THE last time Joseph swished into town flapping his Technicolor Dreamcoat, our very own Keith Jack was its only saving grace.
The world’s longest-running touring musical had been struggling to maintain its kaleidoscopic vibrancy and it looked as if Andrew Lloyd Webber and Time Rice’s pop oratorio had finally been drained of its colour. However, thanks to the production skills of Bill Kenwright, Joseph’s jacket is brighter, livelier and more entertaining than ever before.
For a start, the cast are fresh and invigorated. No end-of-tour fatigue here. The stage set has benefited from added investment as well, and there are new creative ideas and more stage time for the Pharaoh, aka Elvis. Former EastEnder Matt Lapinskas) adds extra pelvis-gyrating rock to the role.
Based on the ‘coat of many colours’ from the Book of Genesis, Dreamcoat tells the tale of Joseph, the twelfth son of Jacob. After telling his brothers that visions of a colourful coat will bring his siblings to bow before him, they sell Joseph off as a slave.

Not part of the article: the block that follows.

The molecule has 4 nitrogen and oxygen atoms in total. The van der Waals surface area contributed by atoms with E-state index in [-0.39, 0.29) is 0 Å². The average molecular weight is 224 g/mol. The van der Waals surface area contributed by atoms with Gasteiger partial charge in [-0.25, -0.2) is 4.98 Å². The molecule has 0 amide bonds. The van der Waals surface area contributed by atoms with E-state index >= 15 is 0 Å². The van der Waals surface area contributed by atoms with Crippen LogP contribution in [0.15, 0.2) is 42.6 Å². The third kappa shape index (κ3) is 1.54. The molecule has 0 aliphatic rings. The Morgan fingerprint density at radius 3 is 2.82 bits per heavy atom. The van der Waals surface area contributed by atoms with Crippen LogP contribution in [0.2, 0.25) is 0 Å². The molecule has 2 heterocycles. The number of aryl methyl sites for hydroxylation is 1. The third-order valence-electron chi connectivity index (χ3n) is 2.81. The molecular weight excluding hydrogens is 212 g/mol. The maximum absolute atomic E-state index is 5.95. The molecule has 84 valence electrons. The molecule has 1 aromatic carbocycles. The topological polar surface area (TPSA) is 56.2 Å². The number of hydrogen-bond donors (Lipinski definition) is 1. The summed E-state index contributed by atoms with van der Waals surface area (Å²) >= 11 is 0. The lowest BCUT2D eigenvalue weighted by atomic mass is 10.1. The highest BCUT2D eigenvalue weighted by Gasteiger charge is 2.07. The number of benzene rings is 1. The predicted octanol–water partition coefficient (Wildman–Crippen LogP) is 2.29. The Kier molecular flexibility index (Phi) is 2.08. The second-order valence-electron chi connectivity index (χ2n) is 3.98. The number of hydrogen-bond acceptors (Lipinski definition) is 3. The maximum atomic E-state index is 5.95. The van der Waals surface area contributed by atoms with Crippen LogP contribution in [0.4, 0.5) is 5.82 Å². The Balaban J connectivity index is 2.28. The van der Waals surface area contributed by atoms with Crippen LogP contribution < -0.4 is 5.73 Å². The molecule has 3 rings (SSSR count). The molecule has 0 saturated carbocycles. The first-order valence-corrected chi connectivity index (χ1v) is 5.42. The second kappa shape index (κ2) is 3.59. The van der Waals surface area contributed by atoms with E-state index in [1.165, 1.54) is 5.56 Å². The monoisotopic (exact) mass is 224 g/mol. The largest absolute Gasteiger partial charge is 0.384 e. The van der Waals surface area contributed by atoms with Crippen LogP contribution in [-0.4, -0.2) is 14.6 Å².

Despite the biblical theme, however, the most notable thing about Webber and Rice’s first-ever musical is the juxtaposition of styles and genres.
From country-singing cowboys of the Wild West to the Charleston of the 1920s, from French accordion-led ballads to Las Vegas-era Elvis - even Egyptian God, Anubis (suited up as an American footballer), gets a groove on with the cheerleaders.
Taking over Keith Jack’s wardrobe, 2009 X-Factor finalist, Lloyd Daniels, impresses. Showing no sign of nerves, he coasts through the show, all blond hair, shiny teeth (any beam will do), and ready to take on the universe.
Making her stage debut, Amelia Lily, another X Factor recruit, gives the impression she has been performing the Narrator role for years.
When Joseph last showed up at the Playhouse, his Dreamcoat was many shades of grey. Now you need sunglasses to look at it.
Run ends Saturday